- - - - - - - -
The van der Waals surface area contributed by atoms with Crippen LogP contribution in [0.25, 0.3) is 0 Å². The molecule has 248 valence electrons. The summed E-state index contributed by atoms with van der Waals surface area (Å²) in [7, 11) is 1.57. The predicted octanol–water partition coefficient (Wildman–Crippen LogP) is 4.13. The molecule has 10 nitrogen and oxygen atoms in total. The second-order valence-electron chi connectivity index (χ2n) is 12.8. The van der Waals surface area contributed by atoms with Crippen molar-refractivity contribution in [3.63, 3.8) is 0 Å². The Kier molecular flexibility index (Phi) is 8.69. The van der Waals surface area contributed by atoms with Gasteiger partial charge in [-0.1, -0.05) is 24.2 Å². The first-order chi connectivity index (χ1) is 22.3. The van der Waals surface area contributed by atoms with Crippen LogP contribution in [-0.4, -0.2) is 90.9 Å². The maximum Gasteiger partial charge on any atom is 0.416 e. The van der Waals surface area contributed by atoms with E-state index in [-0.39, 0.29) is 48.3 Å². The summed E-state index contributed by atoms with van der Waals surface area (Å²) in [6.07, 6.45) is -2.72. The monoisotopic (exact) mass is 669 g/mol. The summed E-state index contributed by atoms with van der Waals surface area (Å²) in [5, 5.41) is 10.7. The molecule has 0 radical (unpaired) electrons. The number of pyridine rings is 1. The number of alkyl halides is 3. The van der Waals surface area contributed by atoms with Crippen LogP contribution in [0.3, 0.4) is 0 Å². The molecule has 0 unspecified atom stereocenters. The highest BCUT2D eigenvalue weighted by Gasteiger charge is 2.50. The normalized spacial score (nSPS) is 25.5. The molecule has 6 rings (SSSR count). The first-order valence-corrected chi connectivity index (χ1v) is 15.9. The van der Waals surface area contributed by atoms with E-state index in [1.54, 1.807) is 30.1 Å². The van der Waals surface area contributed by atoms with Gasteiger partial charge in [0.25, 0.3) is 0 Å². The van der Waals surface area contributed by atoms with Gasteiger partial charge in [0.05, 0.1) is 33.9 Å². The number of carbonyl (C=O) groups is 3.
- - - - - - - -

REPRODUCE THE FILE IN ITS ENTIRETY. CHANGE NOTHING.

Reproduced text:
The van der Waals surface area contributed by atoms with Crippen LogP contribution in [0.25, 0.3) is 0 Å². The molecule has 248 valence electrons. The summed E-state index contributed by atoms with van der Waals surface area (Å²) in [7, 11) is 1.57. The predicted octanol–water partition coefficient (Wildman–Crippen LogP) is 4.13. The molecule has 10 nitrogen and oxygen atoms in total. The second-order valence-electron chi connectivity index (χ2n) is 12.8. The van der Waals surface area contributed by atoms with Crippen molar-refractivity contribution in [3.63, 3.8) is 0 Å². The Kier molecular flexibility index (Phi) is 8.69. The van der Waals surface area contributed by atoms with Gasteiger partial charge in [-0.1, -0.05) is 24.2 Å². The first-order chi connectivity index (χ1) is 22.3. The van der Waals surface area contributed by atoms with Crippen LogP contribution in [-0.4, -0.2) is 90.9 Å². The maximum Gasteiger partial charge on any atom is 0.416 e. The van der Waals surface area contributed by atoms with E-state index in [-0.39, 0.29) is 48.3 Å². The summed E-state index contributed by atoms with van der Waals surface area (Å²) in [6.07, 6.45) is -2.72. The monoisotopic (exact) mass is 669 g/mol. The summed E-state index contributed by atoms with van der Waals surface area (Å²) in [5, 5.41) is 10.7. The molecule has 0 radical (unpaired) electrons. The number of pyridine rings is 1. The number of alkyl halides is 3. The van der Waals surface area contributed by atoms with Crippen LogP contribution in [0.3, 0.4) is 0 Å². The molecule has 0 unspecified atom stereocenters. The highest BCUT2D eigenvalue weighted by Gasteiger charge is 2.50. The normalized spacial score (nSPS) is 25.5. The molecule has 6 rings (SSSR count). The first-order valence-corrected chi connectivity index (χ1v) is 15.9. The van der Waals surface area contributed by atoms with E-state index in [1.54, 1.807) is 30.1 Å². The van der Waals surface area contributed by atoms with Gasteiger partial charge in [0.25, 0.3) is 0 Å². The van der Waals surface area contributed by atoms with Gasteiger partial charge in [0.05, 0.1) is 33.9 Å². The number of carbonyl (C=O) groups is 3.